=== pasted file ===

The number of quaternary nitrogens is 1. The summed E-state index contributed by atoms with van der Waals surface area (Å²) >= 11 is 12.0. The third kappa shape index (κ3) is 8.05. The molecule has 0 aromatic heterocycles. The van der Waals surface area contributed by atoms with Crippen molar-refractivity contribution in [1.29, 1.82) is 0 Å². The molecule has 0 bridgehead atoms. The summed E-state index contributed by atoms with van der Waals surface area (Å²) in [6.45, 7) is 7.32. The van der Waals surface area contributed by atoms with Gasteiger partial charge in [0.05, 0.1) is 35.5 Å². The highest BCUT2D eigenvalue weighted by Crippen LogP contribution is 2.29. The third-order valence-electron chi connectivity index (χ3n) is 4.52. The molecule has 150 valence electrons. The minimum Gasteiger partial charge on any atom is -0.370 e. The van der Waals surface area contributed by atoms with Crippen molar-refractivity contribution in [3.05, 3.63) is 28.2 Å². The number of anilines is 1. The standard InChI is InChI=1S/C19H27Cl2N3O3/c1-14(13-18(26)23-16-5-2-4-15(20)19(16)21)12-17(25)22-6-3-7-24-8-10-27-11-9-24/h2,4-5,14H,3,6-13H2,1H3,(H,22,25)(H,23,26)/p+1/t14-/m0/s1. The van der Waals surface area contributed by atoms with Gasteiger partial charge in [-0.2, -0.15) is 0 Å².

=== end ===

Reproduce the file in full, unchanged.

The number of quaternary nitrogens is 1. The summed E-state index contributed by atoms with van der Waals surface area (Å²) >= 11 is 12.0. The third kappa shape index (κ3) is 8.05. The molecule has 0 aromatic heterocycles. The van der Waals surface area contributed by atoms with Crippen molar-refractivity contribution in [1.29, 1.82) is 0 Å². The molecule has 0 bridgehead atoms. The summed E-state index contributed by atoms with van der Waals surface area (Å²) in [6.45, 7) is 7.32. The van der Waals surface area contributed by atoms with Gasteiger partial charge in [0.05, 0.1) is 35.5 Å². The highest BCUT2D eigenvalue weighted by Crippen LogP contribution is 2.29. The third-order valence-electron chi connectivity index (χ3n) is 4.52. The molecule has 150 valence electrons. The minimum Gasteiger partial charge on any atom is -0.370 e. The van der Waals surface area contributed by atoms with Crippen molar-refractivity contribution in [3.05, 3.63) is 28.2 Å². The number of anilines is 1. The standard InChI is InChI=1S/C19H27Cl2N3O3/c1-14(13-18(26)23-16-5-2-4-15(20)19(16)21)12-17(25)22-6-3-7-24-8-10-27-11-9-24/h2,4-5,14H,3,6-13H2,1H3,(H,22,25)(H,23,26)/p+1/t14-/m0/s1. The van der Waals surface area contributed by atoms with Gasteiger partial charge in [-0.2, -0.15) is 0 Å².